Russian President Vladimir Putin on
Friday signed a law banning the adoption of the country's children by
US citizens, the Itar Tass news agency reported.
The law is a retaliatory measure against a US law which seeks to sanction Russian officials suspected of involvement in human rights violations and which is named after a whistle-blowing Russian lawyer who died in jail in 2009.
Putin's signature came on the same day that a Moscow court acquitted the only official charged in connection with the death of the 37-year-old lawyer, Sergey Magnitsky.
Citing the presidential press service, the Itar Tass report said that Putin also signed a decree on measures to protect orphans and abandoned children.
The United States denounced the move as politically motivated and said it would reduce the possibilities for adoption of children now in institutions, State Department spokesman Patrick Ventrell said.
"We deeply regret Russia's passage of a law ending inter-country adoptions between the United States and Russia and restricting Russian civil society organizations that work with American partners," he said. "American families have adopted over 60,000 Russian children over the past 20 years, and the vast majority of these children are now thriving thanks to their parents' loving support."
He expressed particular concern over the threat that adoptions currently in progress could be halted, calling on Moscow to allow the adoption of children who had already met the US families who hope to take them in, and pointing to the need to implement a bilateral adoption agreement in place since last month.
The bill was unanimously passed by the upper house of parliament on Wednesday, and earlier by the lower house, the Duma, amid heightened tensions between Russia and the United States.
Russia had protested the US Magnitsky Act, with Putin last week calling it "an unfriendly act towards the Russian Federation" that "poisons our relations."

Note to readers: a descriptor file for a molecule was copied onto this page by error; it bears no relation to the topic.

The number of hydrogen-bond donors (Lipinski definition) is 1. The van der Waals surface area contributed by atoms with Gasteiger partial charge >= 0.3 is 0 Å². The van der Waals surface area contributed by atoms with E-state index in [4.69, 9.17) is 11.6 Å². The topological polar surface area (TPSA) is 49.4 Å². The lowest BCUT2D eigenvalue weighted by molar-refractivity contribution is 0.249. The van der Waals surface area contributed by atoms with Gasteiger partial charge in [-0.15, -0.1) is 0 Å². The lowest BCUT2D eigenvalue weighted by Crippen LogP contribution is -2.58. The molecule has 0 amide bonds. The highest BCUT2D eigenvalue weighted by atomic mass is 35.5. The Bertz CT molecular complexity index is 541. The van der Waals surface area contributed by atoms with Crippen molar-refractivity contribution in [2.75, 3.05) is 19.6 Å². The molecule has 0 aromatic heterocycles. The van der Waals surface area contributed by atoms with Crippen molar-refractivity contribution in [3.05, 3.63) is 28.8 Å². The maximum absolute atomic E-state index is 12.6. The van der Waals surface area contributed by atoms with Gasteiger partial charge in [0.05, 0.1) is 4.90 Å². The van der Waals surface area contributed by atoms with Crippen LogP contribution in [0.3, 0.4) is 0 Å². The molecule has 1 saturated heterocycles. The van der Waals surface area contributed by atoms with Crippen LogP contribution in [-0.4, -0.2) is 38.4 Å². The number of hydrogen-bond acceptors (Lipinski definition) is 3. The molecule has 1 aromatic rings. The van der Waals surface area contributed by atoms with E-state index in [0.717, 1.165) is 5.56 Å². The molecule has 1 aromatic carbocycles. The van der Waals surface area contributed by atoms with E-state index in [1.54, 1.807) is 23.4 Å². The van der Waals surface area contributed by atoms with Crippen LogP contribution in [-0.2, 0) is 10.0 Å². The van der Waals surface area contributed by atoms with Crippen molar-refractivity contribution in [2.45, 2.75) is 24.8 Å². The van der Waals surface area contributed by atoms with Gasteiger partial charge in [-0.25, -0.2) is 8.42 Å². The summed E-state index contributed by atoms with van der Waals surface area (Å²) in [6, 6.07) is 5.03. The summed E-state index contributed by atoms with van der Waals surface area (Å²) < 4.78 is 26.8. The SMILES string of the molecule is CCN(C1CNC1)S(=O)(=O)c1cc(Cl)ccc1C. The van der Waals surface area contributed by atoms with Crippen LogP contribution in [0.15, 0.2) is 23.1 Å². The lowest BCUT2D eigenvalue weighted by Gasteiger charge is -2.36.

Russian rights activists have condemned the anti-US bill and protested outside the Duma. The Orthodox Church has supported the bill.
Friday's court ruling said that the deputy head of Butyrka prison, Dmitry Kratov, was not guilty of neglect and there was no connection between Kratov's actions and the death of Magnitsky.
Magnitsky's family is to appeal the verdict, lawyer Nikolai Gorokhov said. "We are strongly dissatisfied with the verdict, though it was expected. We played the passive role in this trial," he told Itar Tass.
The US investment company Hermitage Capital, for which Magnitsky worked, has spoken of a politically motivated judgement.
Civil rights activist Valery Borshchev said "Kratov and the others are guilty," and spoke of the "torture-like" detention conditions.
The lawyer, who was imprisoned on tax evasion charges in November 2008, had been suffering from untreated pancreatitis when he died a year later. Prison officials said he died of heart failure.
But an inquiry ordered by the Kremlin's human rights council alleged that he had been badly beaten hours before his death, according to Ria Novosti.
He was arrested after exposing alleged tax fraud worth hundreds of millions of dollars involving companies linked to the Kremlin.
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